Blog 22: Library Walk

That’s two petitions I’ve signed lately, the save the bees petition  and now this one, save the Library Walk pathway from being designed into a mini-shopping mall. Consume the books but only during the day please. The plans to re-design the Library Walk involve elevating it so that the entrance to the Library will be through an ex-window, cover it in glass and have gates that are locked between 10pm and 6am. A rape that happened in Library Walk in 2011 has been partly cited  when justifying blocking the walkway, also it’s been described as a public urinal.

If we begin fencing off parts of the world to avoid violence, it suggests an escapist thought-route. Natalie Bradbury draws attention to this when she says creating ‘artificially sanitised spaces’ hides the wider issues, and also makes the point that this action perpetuates the ideas of where and when it is allowable for a woman to walk. It might seem harmless to be guarding people from a potential site of danger, but actually it is a behaviour that threatens our integrity. In providing us with permission for where and when we are able to walk we are threatened with a Hand Maiden society that dictates our behaviour to us.

This is reflected in the principles of Parkour, even though I don’t think people should seek out high risk behaviour for the wrong reasons, and spiderman walk all over buildings without the training or skill to pull it off, I agree with and feel the philosophy of Parkour is relevant to society’s architecture, and how that impacts our behaviour and thinking:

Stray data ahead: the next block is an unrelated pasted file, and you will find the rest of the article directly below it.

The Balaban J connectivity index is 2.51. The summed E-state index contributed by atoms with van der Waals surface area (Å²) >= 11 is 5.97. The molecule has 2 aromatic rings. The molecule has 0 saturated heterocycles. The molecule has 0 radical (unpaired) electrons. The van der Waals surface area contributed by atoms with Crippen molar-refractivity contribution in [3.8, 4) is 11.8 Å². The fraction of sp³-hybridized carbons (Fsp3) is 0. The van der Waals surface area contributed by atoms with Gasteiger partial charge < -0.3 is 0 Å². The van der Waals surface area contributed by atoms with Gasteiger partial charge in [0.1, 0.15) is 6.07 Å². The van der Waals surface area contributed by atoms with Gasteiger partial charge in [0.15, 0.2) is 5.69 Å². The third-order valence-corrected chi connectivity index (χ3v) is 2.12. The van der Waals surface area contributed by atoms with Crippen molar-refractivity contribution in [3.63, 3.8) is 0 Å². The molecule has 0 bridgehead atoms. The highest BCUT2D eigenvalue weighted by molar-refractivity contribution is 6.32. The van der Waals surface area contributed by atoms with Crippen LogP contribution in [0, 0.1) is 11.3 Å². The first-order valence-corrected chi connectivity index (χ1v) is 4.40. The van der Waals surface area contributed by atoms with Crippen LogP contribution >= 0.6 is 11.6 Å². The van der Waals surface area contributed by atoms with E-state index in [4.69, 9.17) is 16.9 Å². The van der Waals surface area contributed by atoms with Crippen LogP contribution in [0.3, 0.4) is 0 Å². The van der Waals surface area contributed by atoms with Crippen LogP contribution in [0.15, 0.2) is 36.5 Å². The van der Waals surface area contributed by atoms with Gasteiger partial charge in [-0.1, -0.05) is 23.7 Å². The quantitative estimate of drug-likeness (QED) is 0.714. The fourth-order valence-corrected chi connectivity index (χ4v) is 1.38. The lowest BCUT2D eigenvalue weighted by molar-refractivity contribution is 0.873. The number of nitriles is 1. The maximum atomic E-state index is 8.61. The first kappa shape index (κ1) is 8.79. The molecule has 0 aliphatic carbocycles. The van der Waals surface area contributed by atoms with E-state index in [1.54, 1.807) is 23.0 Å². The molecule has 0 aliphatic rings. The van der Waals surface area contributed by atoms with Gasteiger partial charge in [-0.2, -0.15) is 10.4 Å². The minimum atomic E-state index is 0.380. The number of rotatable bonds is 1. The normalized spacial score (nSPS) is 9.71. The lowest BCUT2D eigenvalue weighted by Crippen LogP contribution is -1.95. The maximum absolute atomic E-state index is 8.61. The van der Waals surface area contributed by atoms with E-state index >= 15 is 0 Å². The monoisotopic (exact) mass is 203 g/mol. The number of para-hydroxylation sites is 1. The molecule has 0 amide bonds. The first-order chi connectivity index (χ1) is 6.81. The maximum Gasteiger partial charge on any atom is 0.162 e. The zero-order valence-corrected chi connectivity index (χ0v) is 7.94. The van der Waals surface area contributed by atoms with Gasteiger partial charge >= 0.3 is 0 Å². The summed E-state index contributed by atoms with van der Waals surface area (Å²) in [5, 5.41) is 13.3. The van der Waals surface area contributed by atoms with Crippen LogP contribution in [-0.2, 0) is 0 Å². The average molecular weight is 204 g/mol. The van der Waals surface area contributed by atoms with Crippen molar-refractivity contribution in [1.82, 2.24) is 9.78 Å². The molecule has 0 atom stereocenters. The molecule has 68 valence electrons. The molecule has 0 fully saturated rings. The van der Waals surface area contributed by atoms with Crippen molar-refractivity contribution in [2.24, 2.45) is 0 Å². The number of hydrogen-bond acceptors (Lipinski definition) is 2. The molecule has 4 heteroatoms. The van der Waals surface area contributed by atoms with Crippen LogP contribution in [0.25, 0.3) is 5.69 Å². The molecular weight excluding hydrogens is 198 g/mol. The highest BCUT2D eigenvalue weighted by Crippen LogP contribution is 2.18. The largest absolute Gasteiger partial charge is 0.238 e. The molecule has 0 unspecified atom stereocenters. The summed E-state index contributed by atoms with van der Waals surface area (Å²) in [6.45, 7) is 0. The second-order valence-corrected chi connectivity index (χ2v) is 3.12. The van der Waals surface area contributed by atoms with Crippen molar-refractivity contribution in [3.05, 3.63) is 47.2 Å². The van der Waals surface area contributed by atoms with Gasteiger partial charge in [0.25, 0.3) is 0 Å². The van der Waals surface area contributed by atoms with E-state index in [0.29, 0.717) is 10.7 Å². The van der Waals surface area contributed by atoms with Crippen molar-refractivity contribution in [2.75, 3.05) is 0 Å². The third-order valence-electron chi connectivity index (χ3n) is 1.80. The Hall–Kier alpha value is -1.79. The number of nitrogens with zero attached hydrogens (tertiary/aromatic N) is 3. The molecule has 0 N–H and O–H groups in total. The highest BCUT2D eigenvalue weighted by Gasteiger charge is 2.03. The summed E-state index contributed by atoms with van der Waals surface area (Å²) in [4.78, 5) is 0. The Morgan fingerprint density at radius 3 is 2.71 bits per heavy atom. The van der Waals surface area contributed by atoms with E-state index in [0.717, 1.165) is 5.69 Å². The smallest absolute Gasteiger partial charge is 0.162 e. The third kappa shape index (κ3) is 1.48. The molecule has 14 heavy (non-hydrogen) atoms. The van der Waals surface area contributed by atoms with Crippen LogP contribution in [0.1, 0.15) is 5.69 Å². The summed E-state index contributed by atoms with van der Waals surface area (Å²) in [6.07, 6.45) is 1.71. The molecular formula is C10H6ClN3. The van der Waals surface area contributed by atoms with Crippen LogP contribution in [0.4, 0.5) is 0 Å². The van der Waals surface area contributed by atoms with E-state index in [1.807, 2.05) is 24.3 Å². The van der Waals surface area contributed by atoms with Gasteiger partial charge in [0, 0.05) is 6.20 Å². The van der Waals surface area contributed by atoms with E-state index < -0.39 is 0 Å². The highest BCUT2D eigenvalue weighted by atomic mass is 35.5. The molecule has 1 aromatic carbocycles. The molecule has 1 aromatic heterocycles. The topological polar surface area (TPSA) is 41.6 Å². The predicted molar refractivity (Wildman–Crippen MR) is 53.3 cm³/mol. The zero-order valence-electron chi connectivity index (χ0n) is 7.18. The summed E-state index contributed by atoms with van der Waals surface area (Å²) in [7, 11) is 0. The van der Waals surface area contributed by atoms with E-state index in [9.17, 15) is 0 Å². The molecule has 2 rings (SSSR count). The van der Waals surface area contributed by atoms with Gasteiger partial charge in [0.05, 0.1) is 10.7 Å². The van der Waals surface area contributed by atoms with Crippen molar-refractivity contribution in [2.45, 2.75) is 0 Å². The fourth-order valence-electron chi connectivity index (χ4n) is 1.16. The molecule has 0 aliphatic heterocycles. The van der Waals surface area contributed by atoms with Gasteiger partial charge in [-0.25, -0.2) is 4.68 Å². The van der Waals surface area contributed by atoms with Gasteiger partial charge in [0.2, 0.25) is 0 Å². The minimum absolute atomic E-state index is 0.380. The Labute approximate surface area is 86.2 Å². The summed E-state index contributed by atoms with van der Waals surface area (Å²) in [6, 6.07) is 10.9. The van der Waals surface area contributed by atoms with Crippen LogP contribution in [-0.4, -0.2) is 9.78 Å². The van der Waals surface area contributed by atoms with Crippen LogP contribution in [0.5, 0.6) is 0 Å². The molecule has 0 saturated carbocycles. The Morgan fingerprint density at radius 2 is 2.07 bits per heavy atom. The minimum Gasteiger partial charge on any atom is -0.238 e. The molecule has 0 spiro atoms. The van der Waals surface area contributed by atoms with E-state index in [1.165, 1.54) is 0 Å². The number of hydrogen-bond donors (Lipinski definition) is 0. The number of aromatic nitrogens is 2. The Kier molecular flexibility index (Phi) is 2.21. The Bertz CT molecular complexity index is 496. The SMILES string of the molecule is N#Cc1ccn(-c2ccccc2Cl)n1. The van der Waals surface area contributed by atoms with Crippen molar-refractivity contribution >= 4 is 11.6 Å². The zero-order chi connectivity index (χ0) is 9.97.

‘Andy (Animus of Parkour North America) clarifies Parkour as “a means of reclaiming what it means to be a human being. It teaches us to move using the natural methods that we should have learned from infancy. It teaches us to touch the world and interact with it, instead of being sheltered by it.’

I discovered Library Walk wandering aimlessly around Manchester one day when I was visiting, and it instantly became one of my favorite parts of Manchester that I would re-visit. It’s walls open the sky out to you, it’s bad enough that the library itself and the pathway is going to be inaccessible for the next two years (if not longer), now they are taking away part of what originally defined Manchester to me. I’m upset! Sign the petition to keep it how it was. 


Leave a Reply

Fill in your details below or click an icon to log in: Logo

You are commenting using your account. Log Out / Change )

Twitter picture

You are commenting using your Twitter account. Log Out / Change )

Facebook photo

You are commenting using your Facebook account. Log Out / Change )

Google+ photo

You are commenting using your Google+ account. Log Out / Change )

Connecting to %s